Thyroid function tests are a series of blood tests used to measure health of thyroid gland. The thyroid produces two major hormones: triiodothyronine (T3) and thyroxine (T4). If your thyroid gland doesn’t produce enough of these hormones, you may experience symptoms such as weight gain, lack of energy, and depression. This condition is called hypothyroidism.If your thyroid gland produces too many hormones, you may experience weight loss, high levels of anxiety, tremors, and a sense of being on a high. This is called hyperthyroidism.
A complete cholesterol test — also called a lipid panel or lipid profile — is a blood test that can measure the amount of cholesterol and triglycerides in your blood.
A cholesterol test can help determine your risk of the buildup of plaques in your arteries that can lead to narrowed or blocked arteries throughout your body.High cholesterol levels usually don't cause any signs or symptoms, so a cholesterol test is an important tool. High cholesterol levels often are a significant risk factor for heart disease.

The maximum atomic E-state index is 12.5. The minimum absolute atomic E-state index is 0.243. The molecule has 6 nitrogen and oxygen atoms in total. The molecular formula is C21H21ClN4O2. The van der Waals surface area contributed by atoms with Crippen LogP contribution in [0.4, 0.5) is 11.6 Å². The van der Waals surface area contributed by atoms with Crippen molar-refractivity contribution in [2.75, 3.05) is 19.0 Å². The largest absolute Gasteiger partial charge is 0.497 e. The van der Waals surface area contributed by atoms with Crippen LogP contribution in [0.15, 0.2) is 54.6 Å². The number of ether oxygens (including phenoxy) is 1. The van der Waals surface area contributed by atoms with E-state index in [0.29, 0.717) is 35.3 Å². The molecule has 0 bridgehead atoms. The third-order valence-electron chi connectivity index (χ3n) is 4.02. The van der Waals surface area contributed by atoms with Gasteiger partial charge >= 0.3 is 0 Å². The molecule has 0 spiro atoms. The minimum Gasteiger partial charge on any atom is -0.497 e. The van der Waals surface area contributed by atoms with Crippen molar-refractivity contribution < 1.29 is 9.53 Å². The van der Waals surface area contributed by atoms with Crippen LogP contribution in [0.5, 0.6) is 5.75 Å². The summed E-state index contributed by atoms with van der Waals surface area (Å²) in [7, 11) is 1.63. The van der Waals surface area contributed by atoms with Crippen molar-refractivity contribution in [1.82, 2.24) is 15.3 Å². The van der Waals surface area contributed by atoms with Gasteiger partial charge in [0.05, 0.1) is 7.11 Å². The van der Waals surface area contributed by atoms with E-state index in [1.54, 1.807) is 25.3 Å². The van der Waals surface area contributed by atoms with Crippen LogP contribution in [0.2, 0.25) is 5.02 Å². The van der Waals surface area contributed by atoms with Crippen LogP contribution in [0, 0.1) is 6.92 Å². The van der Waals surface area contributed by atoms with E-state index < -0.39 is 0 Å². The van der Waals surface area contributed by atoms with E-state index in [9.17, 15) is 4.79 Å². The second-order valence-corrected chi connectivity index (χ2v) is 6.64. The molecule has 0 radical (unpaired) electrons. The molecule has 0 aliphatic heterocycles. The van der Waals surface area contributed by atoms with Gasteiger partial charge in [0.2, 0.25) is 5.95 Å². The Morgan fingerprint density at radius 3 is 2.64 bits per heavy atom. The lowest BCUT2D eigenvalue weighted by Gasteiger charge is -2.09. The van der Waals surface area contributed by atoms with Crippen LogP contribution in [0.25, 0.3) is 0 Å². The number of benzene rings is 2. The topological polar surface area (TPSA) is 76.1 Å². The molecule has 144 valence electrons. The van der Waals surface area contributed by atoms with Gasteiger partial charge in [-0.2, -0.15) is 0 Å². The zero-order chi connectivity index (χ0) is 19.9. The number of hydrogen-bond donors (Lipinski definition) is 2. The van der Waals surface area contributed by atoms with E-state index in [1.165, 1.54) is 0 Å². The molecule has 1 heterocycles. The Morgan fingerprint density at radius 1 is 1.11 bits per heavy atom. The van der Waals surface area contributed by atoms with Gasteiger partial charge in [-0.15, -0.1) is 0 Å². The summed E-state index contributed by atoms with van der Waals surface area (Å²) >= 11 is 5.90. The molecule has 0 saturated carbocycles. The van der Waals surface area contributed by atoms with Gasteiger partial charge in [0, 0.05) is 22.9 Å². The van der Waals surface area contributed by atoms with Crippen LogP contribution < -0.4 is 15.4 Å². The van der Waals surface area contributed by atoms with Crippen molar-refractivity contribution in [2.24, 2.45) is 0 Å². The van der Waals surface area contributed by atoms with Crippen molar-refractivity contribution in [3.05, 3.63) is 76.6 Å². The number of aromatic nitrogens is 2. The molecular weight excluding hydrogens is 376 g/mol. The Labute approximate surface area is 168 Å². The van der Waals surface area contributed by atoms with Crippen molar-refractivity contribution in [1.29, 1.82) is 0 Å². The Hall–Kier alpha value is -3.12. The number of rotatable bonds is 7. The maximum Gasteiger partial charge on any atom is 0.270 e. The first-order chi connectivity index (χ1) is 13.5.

A blood glucose test measures the amount of glucose in your blood. Glucose, a type of simple sugar, is your body’s main source of energy. Your body converts the carbohydrates you eat into glucose.
Glucose testing is primarily done to check for type 1 diabetes, type 2 diabetes, and gestational diabetes. Diabetes is a condition that causes your blood glucose level to rise.
The amount of sugar in your blood is usually controlled by a hormone called insulin. However, if you have diabetes, your body either doesn’t make enough insulin or the insulin produced doesn’t work properly. This causes sugar to build up in your blood. Increased levels of blood sugar can lead to severe organ damage if left untreated.
In some cases, blood glucose testing may also be used to test for hypoglycemia. This condition occurs when the levels of glucose in your blood are too low.
A Vitamin B12 test measures the amount of Vitamin B12 in the blood. The body needs this B Vitamin to make blood cells and to maintain a healthy nervous system.
The test is used to :
> Check for Vitamin B12 deficiency anemia. There are several risk factors for this anemia, such as those who have had stomach or intestinal surgery, small intestine problems, or people with a family history of this anemia.
> Diagnose the cause of certain types of anemia, such as megaloblastic anemia.
> Help find the cause of dementia or other nervous system symptoms, such as tingling or numbness of the arms or legs (peripheral neuropathy).
> See if Vitamin B12 deficiency anemia is present after a person has been diagnosed with atrophic gastritis.